In addition to his own financial resources, McConnell has a depth of political experience – and success – that allows him to distance himself from Trump without much worry. He has stuck with his early assessment that Trump was responsible for his followers’ January 6 riot at the Capitol and said he was pleased by the impeachment that followed because it could make it easier to purge the party of his influence.

More recently, he has opposed Trump’s efforts to unseat GOP Senator Lisa Murkowski in Alaska, who voted to convict Trump after the impeachment trial.

What is most remarkable about the Trump-McConnell feud is that a strong case could be made for the idea that it’s actually the former president who owes the Senate GOP leader loyalty, not the other way around. Without McConnell to shepherd his agenda through the Senate, Trump would not have had the tax cut that was the centerpiece of his domestic agenda, or the rapid approval of all the judges he placed on various courts. This made McConnell one of Trump’s favorite people – that is, until January 6 when McConnell spoke candidly about the president’s role in inciting rioters. As a guy who cannot tolerate ugly truths and those who share them, Trump turned on him.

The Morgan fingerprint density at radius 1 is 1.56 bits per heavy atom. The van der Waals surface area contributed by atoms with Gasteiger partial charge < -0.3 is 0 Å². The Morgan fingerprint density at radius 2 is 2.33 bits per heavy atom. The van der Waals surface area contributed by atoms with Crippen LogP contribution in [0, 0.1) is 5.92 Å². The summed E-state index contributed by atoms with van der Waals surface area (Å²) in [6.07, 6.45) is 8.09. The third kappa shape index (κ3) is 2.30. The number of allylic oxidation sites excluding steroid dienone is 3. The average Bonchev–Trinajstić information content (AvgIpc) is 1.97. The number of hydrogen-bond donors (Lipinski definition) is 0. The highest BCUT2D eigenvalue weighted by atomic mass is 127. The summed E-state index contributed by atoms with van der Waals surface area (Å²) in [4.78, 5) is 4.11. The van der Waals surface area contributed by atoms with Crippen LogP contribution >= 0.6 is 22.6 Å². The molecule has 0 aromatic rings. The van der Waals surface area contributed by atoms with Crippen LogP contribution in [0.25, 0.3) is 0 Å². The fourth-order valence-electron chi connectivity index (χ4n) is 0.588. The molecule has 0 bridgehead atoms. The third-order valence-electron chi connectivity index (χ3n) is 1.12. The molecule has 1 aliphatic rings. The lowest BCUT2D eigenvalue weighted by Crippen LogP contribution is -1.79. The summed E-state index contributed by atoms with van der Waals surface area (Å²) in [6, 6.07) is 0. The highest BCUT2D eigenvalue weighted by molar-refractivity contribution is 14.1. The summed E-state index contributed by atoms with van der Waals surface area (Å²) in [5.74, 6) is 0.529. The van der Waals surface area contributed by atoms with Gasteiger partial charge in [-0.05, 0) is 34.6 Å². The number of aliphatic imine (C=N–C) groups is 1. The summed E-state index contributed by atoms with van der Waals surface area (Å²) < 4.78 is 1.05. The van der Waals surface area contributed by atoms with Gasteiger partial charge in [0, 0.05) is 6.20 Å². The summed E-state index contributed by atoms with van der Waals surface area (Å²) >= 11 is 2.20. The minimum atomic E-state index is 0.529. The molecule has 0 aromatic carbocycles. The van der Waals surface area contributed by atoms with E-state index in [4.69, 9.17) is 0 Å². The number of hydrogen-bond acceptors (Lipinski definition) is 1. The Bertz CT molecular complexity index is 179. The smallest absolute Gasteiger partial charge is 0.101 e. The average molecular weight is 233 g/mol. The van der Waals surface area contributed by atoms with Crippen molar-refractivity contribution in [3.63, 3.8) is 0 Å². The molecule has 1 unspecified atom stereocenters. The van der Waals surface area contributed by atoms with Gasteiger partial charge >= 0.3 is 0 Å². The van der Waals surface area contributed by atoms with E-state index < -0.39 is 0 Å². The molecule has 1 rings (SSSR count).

Trump also turned on his vice president, Pence, who tried but failed to find a way to block Congress as it met to certify the 2020 election. As revealed in the new book “Peril” by Bob Woodward and Robert Costa, Trump argued when Pence told him he couldn’t do what he wanted. He then reportedly told Pence, “I don’t want to be your friend anymore if you don’t do this.”